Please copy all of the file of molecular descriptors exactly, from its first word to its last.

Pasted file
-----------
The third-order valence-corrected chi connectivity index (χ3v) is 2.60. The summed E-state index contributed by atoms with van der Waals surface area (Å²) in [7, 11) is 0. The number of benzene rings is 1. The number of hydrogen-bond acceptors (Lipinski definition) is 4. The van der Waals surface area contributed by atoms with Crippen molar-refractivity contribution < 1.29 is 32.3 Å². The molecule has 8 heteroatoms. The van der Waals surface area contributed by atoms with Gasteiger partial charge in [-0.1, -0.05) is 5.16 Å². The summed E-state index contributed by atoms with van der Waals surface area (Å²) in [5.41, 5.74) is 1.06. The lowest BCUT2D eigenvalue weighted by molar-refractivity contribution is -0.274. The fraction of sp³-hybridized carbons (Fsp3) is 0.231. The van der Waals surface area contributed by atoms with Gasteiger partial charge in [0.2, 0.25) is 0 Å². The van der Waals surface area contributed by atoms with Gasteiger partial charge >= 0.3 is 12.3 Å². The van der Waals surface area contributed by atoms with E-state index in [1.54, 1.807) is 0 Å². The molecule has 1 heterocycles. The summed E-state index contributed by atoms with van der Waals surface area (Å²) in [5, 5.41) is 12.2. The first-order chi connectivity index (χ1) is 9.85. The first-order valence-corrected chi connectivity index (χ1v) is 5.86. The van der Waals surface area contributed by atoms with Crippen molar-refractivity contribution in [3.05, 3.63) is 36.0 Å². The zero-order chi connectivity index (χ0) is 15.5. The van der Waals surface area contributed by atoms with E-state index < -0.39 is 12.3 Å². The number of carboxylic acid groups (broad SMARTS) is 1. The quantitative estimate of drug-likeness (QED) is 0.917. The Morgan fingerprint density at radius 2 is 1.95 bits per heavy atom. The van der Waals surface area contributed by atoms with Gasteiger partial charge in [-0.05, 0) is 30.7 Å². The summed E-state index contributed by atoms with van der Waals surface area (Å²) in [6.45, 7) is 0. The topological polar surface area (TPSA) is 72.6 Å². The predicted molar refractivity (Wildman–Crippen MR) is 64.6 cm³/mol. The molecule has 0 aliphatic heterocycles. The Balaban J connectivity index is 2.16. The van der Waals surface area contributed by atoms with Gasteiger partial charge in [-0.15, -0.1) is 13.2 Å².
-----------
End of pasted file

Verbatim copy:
The third-order valence-corrected chi connectivity index (χ3v) is 2.60. The summed E-state index contributed by atoms with van der Waals surface area (Å²) in [7, 11) is 0. The number of benzene rings is 1. The number of hydrogen-bond acceptors (Lipinski definition) is 4. The van der Waals surface area contributed by atoms with Crippen molar-refractivity contribution < 1.29 is 32.3 Å². The molecule has 8 heteroatoms. The van der Waals surface area contributed by atoms with Gasteiger partial charge in [-0.1, -0.05) is 5.16 Å². The summed E-state index contributed by atoms with van der Waals surface area (Å²) in [5.41, 5.74) is 1.06. The lowest BCUT2D eigenvalue weighted by molar-refractivity contribution is -0.274. The fraction of sp³-hybridized carbons (Fsp3) is 0.231. The van der Waals surface area contributed by atoms with Gasteiger partial charge in [0.2, 0.25) is 0 Å². The van der Waals surface area contributed by atoms with Gasteiger partial charge >= 0.3 is 12.3 Å². The van der Waals surface area contributed by atoms with E-state index in [1.54, 1.807) is 0 Å². The molecule has 1 heterocycles. The summed E-state index contributed by atoms with van der Waals surface area (Å²) in [5, 5.41) is 12.2. The first-order chi connectivity index (χ1) is 9.85. The first-order valence-corrected chi connectivity index (χ1v) is 5.86. The van der Waals surface area contributed by atoms with Crippen molar-refractivity contribution in [3.05, 3.63) is 36.0 Å². The zero-order chi connectivity index (χ0) is 15.5. The van der Waals surface area contributed by atoms with E-state index < -0.39 is 12.3 Å². The number of carboxylic acid groups (broad SMARTS) is 1. The quantitative estimate of drug-likeness (QED) is 0.917. The Morgan fingerprint density at radius 2 is 1.95 bits per heavy atom. The van der Waals surface area contributed by atoms with Gasteiger partial charge in [-0.05, 0) is 30.7 Å². The summed E-state index contributed by atoms with van der Waals surface area (Å²) in [6.45, 7) is 0. The topological polar surface area (TPSA) is 72.6 Å². The predicted molar refractivity (Wildman–Crippen MR) is 64.6 cm³/mol. The molecule has 0 aliphatic heterocycles. The Balaban J connectivity index is 2.16. The van der Waals surface area contributed by atoms with Gasteiger partial charge in [-0.15, -0.1) is 13.2 Å².